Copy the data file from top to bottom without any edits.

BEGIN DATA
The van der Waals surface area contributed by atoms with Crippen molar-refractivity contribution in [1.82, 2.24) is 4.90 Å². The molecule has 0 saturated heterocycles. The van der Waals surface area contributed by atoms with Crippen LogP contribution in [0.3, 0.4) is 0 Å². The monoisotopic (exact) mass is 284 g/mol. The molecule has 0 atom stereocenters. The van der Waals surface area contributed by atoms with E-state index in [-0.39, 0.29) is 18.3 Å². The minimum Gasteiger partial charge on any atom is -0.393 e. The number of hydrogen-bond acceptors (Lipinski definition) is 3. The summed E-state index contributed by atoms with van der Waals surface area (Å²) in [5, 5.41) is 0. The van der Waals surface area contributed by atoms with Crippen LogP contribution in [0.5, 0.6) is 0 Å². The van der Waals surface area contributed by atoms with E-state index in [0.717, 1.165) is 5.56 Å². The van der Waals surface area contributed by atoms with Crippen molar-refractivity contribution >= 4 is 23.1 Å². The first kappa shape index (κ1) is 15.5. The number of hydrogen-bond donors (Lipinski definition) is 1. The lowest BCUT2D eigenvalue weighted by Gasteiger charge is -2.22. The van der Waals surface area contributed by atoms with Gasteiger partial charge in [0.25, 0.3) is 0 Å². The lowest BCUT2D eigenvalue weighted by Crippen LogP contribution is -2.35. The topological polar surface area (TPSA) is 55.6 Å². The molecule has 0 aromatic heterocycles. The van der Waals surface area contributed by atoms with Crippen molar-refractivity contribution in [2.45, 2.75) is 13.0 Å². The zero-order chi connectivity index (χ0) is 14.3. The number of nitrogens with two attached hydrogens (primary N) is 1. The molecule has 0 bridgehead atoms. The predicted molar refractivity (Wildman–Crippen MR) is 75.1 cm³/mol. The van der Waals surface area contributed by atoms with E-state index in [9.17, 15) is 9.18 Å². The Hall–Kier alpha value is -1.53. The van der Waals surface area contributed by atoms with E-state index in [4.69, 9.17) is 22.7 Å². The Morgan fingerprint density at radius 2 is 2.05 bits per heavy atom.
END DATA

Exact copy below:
The van der Waals surface area contributed by atoms with Crippen molar-refractivity contribution in [1.82, 2.24) is 4.90 Å². The molecule has 0 saturated heterocycles. The van der Waals surface area contributed by atoms with Crippen LogP contribution in [0.3, 0.4) is 0 Å². The monoisotopic (exact) mass is 284 g/mol. The molecule has 0 atom stereocenters. The van der Waals surface area contributed by atoms with E-state index in [-0.39, 0.29) is 18.3 Å². The minimum Gasteiger partial charge on any atom is -0.393 e. The number of hydrogen-bond acceptors (Lipinski definition) is 3. The summed E-state index contributed by atoms with van der Waals surface area (Å²) in [5, 5.41) is 0. The van der Waals surface area contributed by atoms with Crippen LogP contribution in [0.5, 0.6) is 0 Å². The van der Waals surface area contributed by atoms with E-state index in [0.717, 1.165) is 5.56 Å². The van der Waals surface area contributed by atoms with Crippen molar-refractivity contribution >= 4 is 23.1 Å². The first kappa shape index (κ1) is 15.5. The number of hydrogen-bond donors (Lipinski definition) is 1. The lowest BCUT2D eigenvalue weighted by Gasteiger charge is -2.22. The van der Waals surface area contributed by atoms with Gasteiger partial charge in [0.25, 0.3) is 0 Å². The lowest BCUT2D eigenvalue weighted by Crippen LogP contribution is -2.35. The topological polar surface area (TPSA) is 55.6 Å². The molecule has 0 aromatic heterocycles. The van der Waals surface area contributed by atoms with Crippen molar-refractivity contribution in [2.45, 2.75) is 13.0 Å². The zero-order chi connectivity index (χ0) is 14.3. The number of nitrogens with two attached hydrogens (primary N) is 1. The molecule has 0 bridgehead atoms. The predicted molar refractivity (Wildman–Crippen MR) is 75.1 cm³/mol. The van der Waals surface area contributed by atoms with E-state index in [9.17, 15) is 9.18 Å². The Hall–Kier alpha value is -1.53. The van der Waals surface area contributed by atoms with E-state index in [4.69, 9.17) is 22.7 Å². The Morgan fingerprint density at radius 2 is 2.05 bits per heavy atom.